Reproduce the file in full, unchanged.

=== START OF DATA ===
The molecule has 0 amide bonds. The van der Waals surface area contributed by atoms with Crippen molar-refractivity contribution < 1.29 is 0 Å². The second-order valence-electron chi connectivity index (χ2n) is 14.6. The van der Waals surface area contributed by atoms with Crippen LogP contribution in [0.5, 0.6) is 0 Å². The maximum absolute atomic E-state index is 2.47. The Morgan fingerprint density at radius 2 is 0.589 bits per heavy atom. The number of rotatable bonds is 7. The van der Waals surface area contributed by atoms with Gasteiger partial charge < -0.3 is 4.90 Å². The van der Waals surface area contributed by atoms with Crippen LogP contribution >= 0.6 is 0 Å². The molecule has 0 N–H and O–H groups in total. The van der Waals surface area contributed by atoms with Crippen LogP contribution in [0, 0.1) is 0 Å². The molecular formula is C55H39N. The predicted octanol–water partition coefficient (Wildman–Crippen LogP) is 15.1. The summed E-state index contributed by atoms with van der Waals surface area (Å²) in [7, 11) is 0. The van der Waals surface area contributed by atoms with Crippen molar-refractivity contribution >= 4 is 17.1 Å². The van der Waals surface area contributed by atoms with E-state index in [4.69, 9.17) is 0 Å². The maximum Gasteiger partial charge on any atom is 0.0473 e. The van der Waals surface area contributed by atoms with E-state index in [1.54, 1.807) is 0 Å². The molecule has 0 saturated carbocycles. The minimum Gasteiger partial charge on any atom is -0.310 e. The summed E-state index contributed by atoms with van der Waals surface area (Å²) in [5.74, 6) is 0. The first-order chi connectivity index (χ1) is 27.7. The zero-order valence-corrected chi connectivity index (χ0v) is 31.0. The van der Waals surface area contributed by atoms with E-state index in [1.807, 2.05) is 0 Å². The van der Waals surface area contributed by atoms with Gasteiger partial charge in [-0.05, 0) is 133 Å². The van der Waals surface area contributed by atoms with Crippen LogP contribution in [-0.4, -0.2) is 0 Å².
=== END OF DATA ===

The molecule has 0 amide bonds. The van der Waals surface area contributed by atoms with Crippen molar-refractivity contribution < 1.29 is 0 Å². The second-order valence-electron chi connectivity index (χ2n) is 14.6. The van der Waals surface area contributed by atoms with Crippen LogP contribution in [0.5, 0.6) is 0 Å². The maximum absolute atomic E-state index is 2.47. The Morgan fingerprint density at radius 2 is 0.589 bits per heavy atom. The number of rotatable bonds is 7. The van der Waals surface area contributed by atoms with Gasteiger partial charge < -0.3 is 4.90 Å². The van der Waals surface area contributed by atoms with Crippen LogP contribution >= 0.6 is 0 Å². The molecule has 0 N–H and O–H groups in total. The van der Waals surface area contributed by atoms with Crippen LogP contribution in [0, 0.1) is 0 Å². The molecular formula is C55H39N. The predicted octanol–water partition coefficient (Wildman–Crippen LogP) is 15.1. The summed E-state index contributed by atoms with van der Waals surface area (Å²) in [7, 11) is 0. The van der Waals surface area contributed by atoms with Crippen molar-refractivity contribution >= 4 is 17.1 Å². The van der Waals surface area contributed by atoms with E-state index in [4.69, 9.17) is 0 Å². The maximum Gasteiger partial charge on any atom is 0.0473 e. The van der Waals surface area contributed by atoms with E-state index in [1.54, 1.807) is 0 Å². The molecule has 0 saturated carbocycles. The minimum Gasteiger partial charge on any atom is -0.310 e. The summed E-state index contributed by atoms with van der Waals surface area (Å²) in [5.74, 6) is 0. The first-order chi connectivity index (χ1) is 27.7. The zero-order valence-corrected chi connectivity index (χ0v) is 31.0. The van der Waals surface area contributed by atoms with E-state index in [1.807, 2.05) is 0 Å². The van der Waals surface area contributed by atoms with Gasteiger partial charge in [-0.05, 0) is 133 Å². The van der Waals surface area contributed by atoms with Crippen LogP contribution in [-0.4, -0.2) is 0 Å².